Eady questions why hunters need to be excluded.
“What’s wrong with sharing?” he asks. “That’s a question I’d like to answer. What’s wrong with sharing the land? When somebody says, ‘I don’t want to share, all I see is a selfish person.”
He said hikers have no reason for concern when he’s out hunting.
“When I go into the bush with my rifle, the first thing I do is look around,” said Eady. “The last thing I want to do is kill somebody up there. As I’m going, I’m watching for traffic.”
Eady acknowledges some non-hunters have rudely confronted him when he’s out hunting birds, but other times the exchanges are polite.
While hunting is prohibited in most national parks, an exception was made for traditional land users in the Mealy Mountain National Park Reserve in Labrador in July 2015.
“Hunting is restricted to ducks, geese, ptarmigan, porcupine and grouse for eligible traditional land users,” said a Parks Canada spokesperson in an email.
“Such users are defined as individuals who reside in communities close to the park and have been residents for a specified period of time. This approach was worked out and negotiated over a number of years.”
She added that it would be premature to speculate on whether this approach could be applicable to a national park reserve in the South Okanagan-Lower Similkameen.
Zeman disagrees with the idea of restricting hunting or fishing to locals.
“We see wildlife as a common property resource,” he said. “When it comes to things like salmon, we don’t say just because you don’t live on the coast, you can’t go fish for salmon. So the same would apply for wildlife. We certainly see it as a provincial resource that people should be able to share in and access.”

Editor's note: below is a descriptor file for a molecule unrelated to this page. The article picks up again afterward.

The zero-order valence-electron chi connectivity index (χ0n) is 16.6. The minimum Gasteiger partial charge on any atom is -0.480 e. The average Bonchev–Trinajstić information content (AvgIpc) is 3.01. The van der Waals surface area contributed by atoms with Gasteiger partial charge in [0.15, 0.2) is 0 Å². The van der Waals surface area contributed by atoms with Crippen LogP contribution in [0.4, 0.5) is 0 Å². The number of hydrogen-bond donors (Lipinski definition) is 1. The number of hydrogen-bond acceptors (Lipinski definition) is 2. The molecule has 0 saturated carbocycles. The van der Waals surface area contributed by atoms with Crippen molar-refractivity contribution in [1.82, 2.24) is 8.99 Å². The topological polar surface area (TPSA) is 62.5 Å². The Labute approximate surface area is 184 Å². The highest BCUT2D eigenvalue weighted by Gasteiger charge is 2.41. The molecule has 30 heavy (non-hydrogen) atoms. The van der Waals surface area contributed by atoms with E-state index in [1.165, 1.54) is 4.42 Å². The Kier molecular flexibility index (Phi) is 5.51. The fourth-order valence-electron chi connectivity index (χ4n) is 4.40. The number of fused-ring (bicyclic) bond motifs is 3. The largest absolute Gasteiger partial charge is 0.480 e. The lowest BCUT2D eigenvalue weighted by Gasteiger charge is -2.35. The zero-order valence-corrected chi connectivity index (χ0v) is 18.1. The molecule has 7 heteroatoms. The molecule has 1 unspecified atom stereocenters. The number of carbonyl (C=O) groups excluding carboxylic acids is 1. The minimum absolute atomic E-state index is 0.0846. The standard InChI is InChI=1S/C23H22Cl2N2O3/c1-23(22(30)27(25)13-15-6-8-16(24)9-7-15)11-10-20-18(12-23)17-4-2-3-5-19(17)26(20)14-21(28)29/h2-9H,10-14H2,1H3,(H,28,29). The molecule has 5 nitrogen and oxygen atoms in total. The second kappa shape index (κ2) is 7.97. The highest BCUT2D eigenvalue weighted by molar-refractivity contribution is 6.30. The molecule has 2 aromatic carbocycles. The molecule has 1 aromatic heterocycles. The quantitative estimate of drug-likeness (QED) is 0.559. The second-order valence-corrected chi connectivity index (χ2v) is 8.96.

Eady points out that even if shooting of ungulates such as deer and sheep is allowed, without the ability to use motorized vehicles, only a limited number of people would be able to hunt them.
“You’re going to close the door to all the seniors to be allowed to hunt in there,” he said. “There’s only a very small group of people that are going to be able to hike in there, dispatch their animal and then pack it out.”
Zeman said there’s also a larger issue involved in the evolution of national parks.
“In the last two years there’s been a huge switch, but history has been more towards tourist attractions and moving away from allowing people from the local area and the province to use these areas,” he said.
The price of admission becomes a barrier, he said.
“The question is, are we building national parks to maintain nature in an unimpaired state for the enjoyment of British Columbians and Canadians? Or are we creating a semi-privatized area that is good for bringing in foreign people, but not great for local enjoyment.”